A LOCAL film company has been awarded nearly £10,000 to produce material 100 years on from World War One.

Ayrshire Film Company CIC has received £9,900 from the Heritage Lottery Fund (HLF) for the project, World War One and the Three Towns. Awarded through HLF’s First World War: then and now programme, the project will focus on giving young people in the area a chance to discover the heritage and stories of Ardrossan, Saltcoats and Stevenston at the time of World War One.

To mark the centenary of the First World War, the project will enable young people in Ardrossan, Saltcoats and Stevenston to come together to discover the memories and heritage of the people who lived through the First World War. Ayrshire Film Co. CIC will provide training in interviewing, filming and editing to allow young people to capture and share whatever they find. Anyone interested in history and heritage can volunteer to help with researching archives, collecting information and discovering lost memories.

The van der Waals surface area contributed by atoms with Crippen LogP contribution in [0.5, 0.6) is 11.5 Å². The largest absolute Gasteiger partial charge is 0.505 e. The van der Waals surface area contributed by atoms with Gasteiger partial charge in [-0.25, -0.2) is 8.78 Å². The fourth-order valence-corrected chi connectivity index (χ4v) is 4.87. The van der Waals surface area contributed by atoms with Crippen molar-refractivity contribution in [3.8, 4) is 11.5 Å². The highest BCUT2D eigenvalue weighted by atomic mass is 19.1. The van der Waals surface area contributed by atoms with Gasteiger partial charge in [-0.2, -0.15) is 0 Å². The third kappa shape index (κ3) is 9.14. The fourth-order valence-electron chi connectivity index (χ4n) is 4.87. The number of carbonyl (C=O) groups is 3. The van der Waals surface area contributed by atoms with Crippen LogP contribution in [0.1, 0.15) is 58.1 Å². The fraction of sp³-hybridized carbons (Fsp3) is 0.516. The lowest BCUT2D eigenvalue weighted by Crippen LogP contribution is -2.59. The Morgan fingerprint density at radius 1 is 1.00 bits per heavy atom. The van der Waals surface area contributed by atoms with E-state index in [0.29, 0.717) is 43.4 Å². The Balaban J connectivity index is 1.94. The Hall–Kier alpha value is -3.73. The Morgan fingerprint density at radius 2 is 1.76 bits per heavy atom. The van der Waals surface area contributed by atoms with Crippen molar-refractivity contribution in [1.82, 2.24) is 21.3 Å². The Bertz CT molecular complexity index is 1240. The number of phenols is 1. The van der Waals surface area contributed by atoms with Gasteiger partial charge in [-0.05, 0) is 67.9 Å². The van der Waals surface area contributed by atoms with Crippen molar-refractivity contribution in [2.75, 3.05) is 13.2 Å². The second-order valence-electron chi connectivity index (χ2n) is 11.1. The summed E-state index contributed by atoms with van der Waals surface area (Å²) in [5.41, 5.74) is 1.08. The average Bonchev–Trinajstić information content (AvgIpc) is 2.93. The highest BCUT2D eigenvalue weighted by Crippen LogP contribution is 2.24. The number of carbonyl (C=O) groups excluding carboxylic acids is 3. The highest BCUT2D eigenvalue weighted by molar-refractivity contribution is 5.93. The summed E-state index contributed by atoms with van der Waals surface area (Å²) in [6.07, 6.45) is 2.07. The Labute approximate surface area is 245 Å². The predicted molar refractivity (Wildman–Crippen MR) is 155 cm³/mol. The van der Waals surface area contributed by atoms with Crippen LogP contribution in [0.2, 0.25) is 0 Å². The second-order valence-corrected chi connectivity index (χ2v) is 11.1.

With ongoing support from Ayrshire Film Co. CIC, the young people will gather stories of the men who went off to war, the wives that were left behind, the children growing up under the threat of war and the legacy of the War on the towns. All digital content will be presented and shared at an end of event celebration and then made available to the public online.

Commenting on the award, Project Coordinator Taylor McInroy said: “We are thrilled to have received the support of the Heritage Lottery Fund and are really excited about what the young people will discover. We hope to involve as many people throughout the Three Towns as possible so if you want to be a part of it, get in touch info@ayrshirefilmco.org”

Lucy Casot, Head of HLF Scotland, said “The impact of the First World War was far reaching, touching every corner of the UK. Since April 2010, the Heritage Lottery Fund has awarded over £70million to more than 1,300 projects – large and small - that are marking this global Centenary; with our small grants programme, we are enabling even more communities like those involved in WW1 and the Three Towns, to explore the continuing legacy of this conflict and help local young people in particular to broaden their understanding of how it has shaped our modern world.”